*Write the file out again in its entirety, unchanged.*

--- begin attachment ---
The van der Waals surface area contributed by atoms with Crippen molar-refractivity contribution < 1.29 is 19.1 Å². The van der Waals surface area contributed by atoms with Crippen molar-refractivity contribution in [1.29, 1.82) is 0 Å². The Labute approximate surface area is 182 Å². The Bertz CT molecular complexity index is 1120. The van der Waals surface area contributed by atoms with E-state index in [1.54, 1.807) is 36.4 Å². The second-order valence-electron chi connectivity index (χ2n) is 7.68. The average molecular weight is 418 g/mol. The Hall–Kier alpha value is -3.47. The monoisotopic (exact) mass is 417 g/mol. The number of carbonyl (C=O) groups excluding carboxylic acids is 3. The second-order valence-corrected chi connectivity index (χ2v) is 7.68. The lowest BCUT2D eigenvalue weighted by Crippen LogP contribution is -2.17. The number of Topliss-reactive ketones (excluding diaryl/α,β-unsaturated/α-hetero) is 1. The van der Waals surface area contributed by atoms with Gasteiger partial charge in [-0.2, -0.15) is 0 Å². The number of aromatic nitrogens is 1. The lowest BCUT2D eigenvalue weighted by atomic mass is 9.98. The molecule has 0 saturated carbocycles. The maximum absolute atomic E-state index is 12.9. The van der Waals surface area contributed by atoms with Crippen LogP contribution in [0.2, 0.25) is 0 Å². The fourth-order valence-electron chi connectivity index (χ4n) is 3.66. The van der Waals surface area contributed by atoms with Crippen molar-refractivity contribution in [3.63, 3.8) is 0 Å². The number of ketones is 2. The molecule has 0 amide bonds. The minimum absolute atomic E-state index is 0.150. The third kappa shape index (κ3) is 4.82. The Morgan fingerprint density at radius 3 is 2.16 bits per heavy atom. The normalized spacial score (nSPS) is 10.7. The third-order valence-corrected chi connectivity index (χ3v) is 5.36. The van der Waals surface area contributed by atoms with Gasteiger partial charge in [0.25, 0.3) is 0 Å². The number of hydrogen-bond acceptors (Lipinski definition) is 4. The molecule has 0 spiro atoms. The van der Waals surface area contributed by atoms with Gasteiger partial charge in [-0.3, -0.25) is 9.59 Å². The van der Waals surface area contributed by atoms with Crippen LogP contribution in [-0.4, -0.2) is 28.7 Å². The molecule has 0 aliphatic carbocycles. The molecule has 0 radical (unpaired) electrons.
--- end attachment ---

The van der Waals surface area contributed by atoms with Crippen molar-refractivity contribution < 1.29 is 19.1 Å². The van der Waals surface area contributed by atoms with Crippen molar-refractivity contribution in [1.29, 1.82) is 0 Å². The Labute approximate surface area is 182 Å². The Bertz CT molecular complexity index is 1120. The van der Waals surface area contributed by atoms with E-state index in [1.54, 1.807) is 36.4 Å². The second-order valence-electron chi connectivity index (χ2n) is 7.68. The average molecular weight is 418 g/mol. The Hall–Kier alpha value is -3.47. The monoisotopic (exact) mass is 417 g/mol. The number of carbonyl (C=O) groups excluding carboxylic acids is 3. The second-order valence-corrected chi connectivity index (χ2v) is 7.68. The lowest BCUT2D eigenvalue weighted by Crippen LogP contribution is -2.17. The number of Topliss-reactive ketones (excluding diaryl/α,β-unsaturated/α-hetero) is 1. The van der Waals surface area contributed by atoms with Gasteiger partial charge in [-0.2, -0.15) is 0 Å². The number of aromatic nitrogens is 1. The lowest BCUT2D eigenvalue weighted by atomic mass is 9.98. The molecule has 0 saturated carbocycles. The maximum absolute atomic E-state index is 12.9. The van der Waals surface area contributed by atoms with Crippen LogP contribution in [0.2, 0.25) is 0 Å². The fourth-order valence-electron chi connectivity index (χ4n) is 3.66. The van der Waals surface area contributed by atoms with Crippen molar-refractivity contribution in [3.63, 3.8) is 0 Å². The number of ketones is 2. The molecule has 0 amide bonds. The minimum absolute atomic E-state index is 0.150. The third kappa shape index (κ3) is 4.82. The Morgan fingerprint density at radius 3 is 2.16 bits per heavy atom. The normalized spacial score (nSPS) is 10.7. The third-order valence-corrected chi connectivity index (χ3v) is 5.36. The van der Waals surface area contributed by atoms with Gasteiger partial charge in [0.25, 0.3) is 0 Å². The number of hydrogen-bond acceptors (Lipinski definition) is 4. The molecule has 0 spiro atoms. The van der Waals surface area contributed by atoms with Gasteiger partial charge in [-0.3, -0.25) is 9.59 Å². The van der Waals surface area contributed by atoms with Crippen LogP contribution in [-0.4, -0.2) is 28.7 Å². The molecule has 0 aliphatic carbocycles. The molecule has 0 radical (unpaired) electrons.